The conductor and others subdued Wilson, then held him and waited for sheriffs’ deputies from Furnas and Harlan counties to arrive in Oxford, 23 miles southwest of Holdrege.

In body-cam video of him being disarmed by deputies, Wilson was caught making shooting sounds at deputies and the conductor.

None of the 175 people aboard the eastbound California Zephyr were injured.

But he ultimately was indicted federally — in Nebraska and Missouri — after learning he had links to a white supremacist group and had expressed an interest in “killing black people,” according to an informant.

Woods said a search of his Missouri home in December turned up a cache of unregistered firearms (including a machine gun and short-barreled rifle), Mein Kampf and a shield with a swastika on it, pressure plates used to make explosive devices and writings about ISIS.

She said Wilson had planned to travel to Syria to fight with ISIS and bought a plane ticket but never used it. Wilson denied it.

According to the written plea agreement, he told a deputy after his arrest: “I was going to save the train from the black people.”

Wilson faces up to life in prison for threatening to disable railroad on-track equipment and a mass transportation vehicle in the Nebraska case and up to 10 years for possession of an unregistered firearm in the Missouri case.

After the hearing, Wilson’s parents, who were in the back of the courtroom, told him they loved him.

“You did well,” his mom said as a guard ushered him out.

In the hallway, Omaha attorney Jerry Sena said at sentencing he plans to argue that given Wilson’s limited criminal record he should be sentenced within the range of nine to 11 years.

Wilson is being held at the Saline County jail in Wilber.

Journal Star

Taylor Michael Wilson, a white supremacist, attacked an Amtrak train with 175 passengers aboard.

An armed white supremacist who brought an Amtrak train passing through Nebraska to a screeching halt after setting off an emergency brake pleaded guilty to a federal terrorism-related charge on Thursday.

Taylor Michael Wilson admitted in a plea deal with federal prosecutors that he was armed with a .380 caliber handgun and National Socialist Movement identification cards when he entered a secure compartment of an Amtrak train, disabled the train and cut the lights back in October. As part of the agreement with federal prosecutors, Wilson will also plead guilty to a count of receipt and possession of an unregistered firearm.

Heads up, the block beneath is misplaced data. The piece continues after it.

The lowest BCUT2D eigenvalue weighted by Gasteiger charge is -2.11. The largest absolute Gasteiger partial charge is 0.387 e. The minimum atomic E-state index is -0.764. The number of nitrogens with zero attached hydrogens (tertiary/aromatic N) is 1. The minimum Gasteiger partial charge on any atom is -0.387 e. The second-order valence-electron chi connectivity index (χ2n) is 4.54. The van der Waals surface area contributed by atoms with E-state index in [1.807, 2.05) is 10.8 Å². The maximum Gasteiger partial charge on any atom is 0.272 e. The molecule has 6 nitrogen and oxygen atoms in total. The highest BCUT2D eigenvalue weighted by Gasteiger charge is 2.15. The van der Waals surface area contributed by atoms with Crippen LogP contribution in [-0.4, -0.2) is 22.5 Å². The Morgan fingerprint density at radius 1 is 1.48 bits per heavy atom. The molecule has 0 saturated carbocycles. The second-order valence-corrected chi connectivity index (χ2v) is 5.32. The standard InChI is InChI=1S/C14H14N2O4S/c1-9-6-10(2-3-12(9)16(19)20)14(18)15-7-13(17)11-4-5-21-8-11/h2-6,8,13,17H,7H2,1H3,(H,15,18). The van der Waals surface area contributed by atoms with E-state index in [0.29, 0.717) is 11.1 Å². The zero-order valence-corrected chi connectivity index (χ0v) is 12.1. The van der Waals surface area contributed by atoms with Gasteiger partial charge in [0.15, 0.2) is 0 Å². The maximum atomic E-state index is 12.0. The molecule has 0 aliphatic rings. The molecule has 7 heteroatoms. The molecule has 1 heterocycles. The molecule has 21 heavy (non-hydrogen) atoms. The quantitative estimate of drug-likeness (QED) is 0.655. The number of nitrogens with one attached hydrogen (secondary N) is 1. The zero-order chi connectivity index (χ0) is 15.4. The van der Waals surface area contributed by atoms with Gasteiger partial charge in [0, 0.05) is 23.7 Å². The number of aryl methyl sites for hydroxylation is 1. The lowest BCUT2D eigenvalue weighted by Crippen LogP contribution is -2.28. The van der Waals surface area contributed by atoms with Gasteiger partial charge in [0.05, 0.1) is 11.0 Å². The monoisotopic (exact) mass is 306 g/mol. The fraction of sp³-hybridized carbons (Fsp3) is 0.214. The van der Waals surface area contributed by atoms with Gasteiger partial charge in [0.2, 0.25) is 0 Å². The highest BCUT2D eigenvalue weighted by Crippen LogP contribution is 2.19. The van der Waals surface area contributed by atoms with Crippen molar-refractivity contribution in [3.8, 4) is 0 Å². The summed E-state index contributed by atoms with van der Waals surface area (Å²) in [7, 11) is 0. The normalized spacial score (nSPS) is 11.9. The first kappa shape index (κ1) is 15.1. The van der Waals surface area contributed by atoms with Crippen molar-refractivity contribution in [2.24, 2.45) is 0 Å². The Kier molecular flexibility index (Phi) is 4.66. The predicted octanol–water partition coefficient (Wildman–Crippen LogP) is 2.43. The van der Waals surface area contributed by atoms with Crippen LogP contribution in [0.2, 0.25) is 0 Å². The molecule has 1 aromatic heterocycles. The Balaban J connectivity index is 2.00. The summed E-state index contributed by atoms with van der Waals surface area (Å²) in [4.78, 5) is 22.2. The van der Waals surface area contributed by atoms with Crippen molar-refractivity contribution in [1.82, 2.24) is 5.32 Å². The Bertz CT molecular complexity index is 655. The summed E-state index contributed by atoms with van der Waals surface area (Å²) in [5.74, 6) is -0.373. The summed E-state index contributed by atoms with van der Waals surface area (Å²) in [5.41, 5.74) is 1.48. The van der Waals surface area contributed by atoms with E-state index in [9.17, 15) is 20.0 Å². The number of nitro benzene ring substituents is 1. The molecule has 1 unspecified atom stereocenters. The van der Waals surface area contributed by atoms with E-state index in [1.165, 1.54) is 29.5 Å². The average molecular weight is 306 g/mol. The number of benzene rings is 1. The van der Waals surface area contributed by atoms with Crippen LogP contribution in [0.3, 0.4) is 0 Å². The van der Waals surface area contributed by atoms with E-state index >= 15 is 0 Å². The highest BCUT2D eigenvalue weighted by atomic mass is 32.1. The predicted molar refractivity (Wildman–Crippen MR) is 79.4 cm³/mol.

When conductors subdued the defendant, Wilson said, “I’m the conductor now, bitch!” and reached for his waistband, according to the agreement. The attack happened in a part of the state so remote that it took deputies an hour to arrive at the scene. There were 175 passengers aboard the train at the time.

Wilson’s plea deal included additional revelations that weren’t previously disclosed. Wilson was caught on a body camera making shooting sounds at deputies, and he used racial slurs and insults against the conductor. He also said that human beings were “a plague” on the planet.

“I got a reason for doing what I’m doing. I stopped the fucking train,” he said. “I was going to save the train from the black people.” The plea agreement also says that Wilson quoted Friedrich Nietzsche.

A search of Wilson’s home outside of St. Louis found “hollowed out” portions of walls where he concealed “propaganda relating to the National Socialist movement, body armor, ammunition, and pressure plates that can be used to make an explosive device.” Some of the weapons, including a fully automatic machine gun and a short-barrel rifle, were illegal to posses under federal law.

The government also seized some of Wilson’s handwritten papers, including one that read “National Socialism: Victory of Death!” They also found journals full of “numerous derogatory and threatening comments about the Jewish race and African Americans” as well as writings about the defendant’s “frustrations with the American government, society, and the media.”

The plea agreement says that Wilson told a cellmate that he “dropped acid” right before he entered the secure part of the train. The Lincoln Journal Star reported that Wilson told a judge he was “high” at the time he stopped the train. His attorney said he hoped for a sentence in the range of nine to 11 years.

Wilson is set to be sentenced on Oct. 5.